Spin-polarized electrons on nonmagnetic surfaces: from the Rashba effect to topological insulators
Prof. Dr. Juerg Osterwalder (Physik-Institut, Universität Zürich)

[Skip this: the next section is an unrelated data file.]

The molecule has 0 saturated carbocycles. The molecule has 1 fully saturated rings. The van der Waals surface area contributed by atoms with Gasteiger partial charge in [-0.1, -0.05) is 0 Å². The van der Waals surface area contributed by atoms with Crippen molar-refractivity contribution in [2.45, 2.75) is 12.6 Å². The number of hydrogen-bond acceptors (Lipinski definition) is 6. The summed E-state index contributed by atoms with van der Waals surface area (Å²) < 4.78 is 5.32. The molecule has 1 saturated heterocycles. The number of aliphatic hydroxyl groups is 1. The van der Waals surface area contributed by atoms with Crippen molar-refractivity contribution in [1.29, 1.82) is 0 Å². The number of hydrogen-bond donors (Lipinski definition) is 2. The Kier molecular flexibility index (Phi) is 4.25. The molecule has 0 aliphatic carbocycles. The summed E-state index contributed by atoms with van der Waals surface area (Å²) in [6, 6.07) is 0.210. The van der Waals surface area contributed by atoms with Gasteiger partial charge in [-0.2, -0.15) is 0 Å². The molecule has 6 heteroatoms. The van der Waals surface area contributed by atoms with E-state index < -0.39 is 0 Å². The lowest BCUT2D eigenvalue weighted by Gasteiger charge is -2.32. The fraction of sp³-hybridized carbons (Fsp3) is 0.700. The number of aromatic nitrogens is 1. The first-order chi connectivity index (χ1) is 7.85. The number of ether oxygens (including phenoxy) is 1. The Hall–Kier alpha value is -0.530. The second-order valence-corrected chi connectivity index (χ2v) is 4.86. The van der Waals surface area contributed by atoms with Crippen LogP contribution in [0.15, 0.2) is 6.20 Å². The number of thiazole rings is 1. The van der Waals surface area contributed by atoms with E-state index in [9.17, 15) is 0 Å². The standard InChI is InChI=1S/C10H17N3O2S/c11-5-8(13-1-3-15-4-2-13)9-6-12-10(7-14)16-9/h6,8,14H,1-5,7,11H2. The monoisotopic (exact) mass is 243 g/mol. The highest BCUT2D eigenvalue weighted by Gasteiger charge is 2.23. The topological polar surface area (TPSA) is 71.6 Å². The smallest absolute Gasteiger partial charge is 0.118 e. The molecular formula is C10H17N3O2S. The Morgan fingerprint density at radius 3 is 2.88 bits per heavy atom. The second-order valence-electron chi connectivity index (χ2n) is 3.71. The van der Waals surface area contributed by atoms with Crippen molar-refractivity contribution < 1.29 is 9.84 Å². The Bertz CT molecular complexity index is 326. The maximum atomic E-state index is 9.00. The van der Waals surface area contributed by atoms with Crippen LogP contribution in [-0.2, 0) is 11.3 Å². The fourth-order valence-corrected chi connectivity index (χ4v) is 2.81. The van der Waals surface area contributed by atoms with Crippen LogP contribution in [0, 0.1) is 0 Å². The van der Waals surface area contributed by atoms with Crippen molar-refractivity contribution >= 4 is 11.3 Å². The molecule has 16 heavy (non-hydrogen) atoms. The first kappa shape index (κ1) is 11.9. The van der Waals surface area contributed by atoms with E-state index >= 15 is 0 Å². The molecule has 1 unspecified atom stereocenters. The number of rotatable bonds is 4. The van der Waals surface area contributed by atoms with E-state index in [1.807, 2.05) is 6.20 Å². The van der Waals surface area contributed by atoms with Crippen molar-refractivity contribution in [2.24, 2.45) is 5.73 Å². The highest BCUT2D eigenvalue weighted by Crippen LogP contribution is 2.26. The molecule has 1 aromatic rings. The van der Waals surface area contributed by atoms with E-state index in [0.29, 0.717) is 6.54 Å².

The spin-orbit interaction in combination with the breaking of spatial inversion symmetry at surfaces can lead to spin-splitting of electronic surface states on non-magnetic metals. For partially filled bands, this so-called Rashba effect leads to pairs of non-degenerate Fermi surfaces with different Fermi wave vectors for opposite spins. It is this effect that is exploited in the concept of the spin field-effect transistor. In topological insulators, the non-trivial topology of the bulk electronic states forces the appearance of surface states, where one of the pair of spin-split electronic bands crosses the Fermi level and the other not. While the non-magnetic character of the surface is still maintained due to time-reversal symmetry, the directions of spin polarization and electron momentum are strictly locked in these non-degenerate surface states, which therefore develop a plethora of unusual properties. Being confined to the outermost atomic layers, these surface states can be studied in detail by angle-resolved photoemission spectroscopy (ARPES) and its spin-resolved version. They can also be manipulated by the means provided by surface science. Our group has built an angle-resolved photoemission apparatus equipped with a three-dimensional spin polarimeter, and introduced a powerful two-step fitting procedure for deriving three-dimensional spin polarization vectors. A survey will be given on recent results from our studies.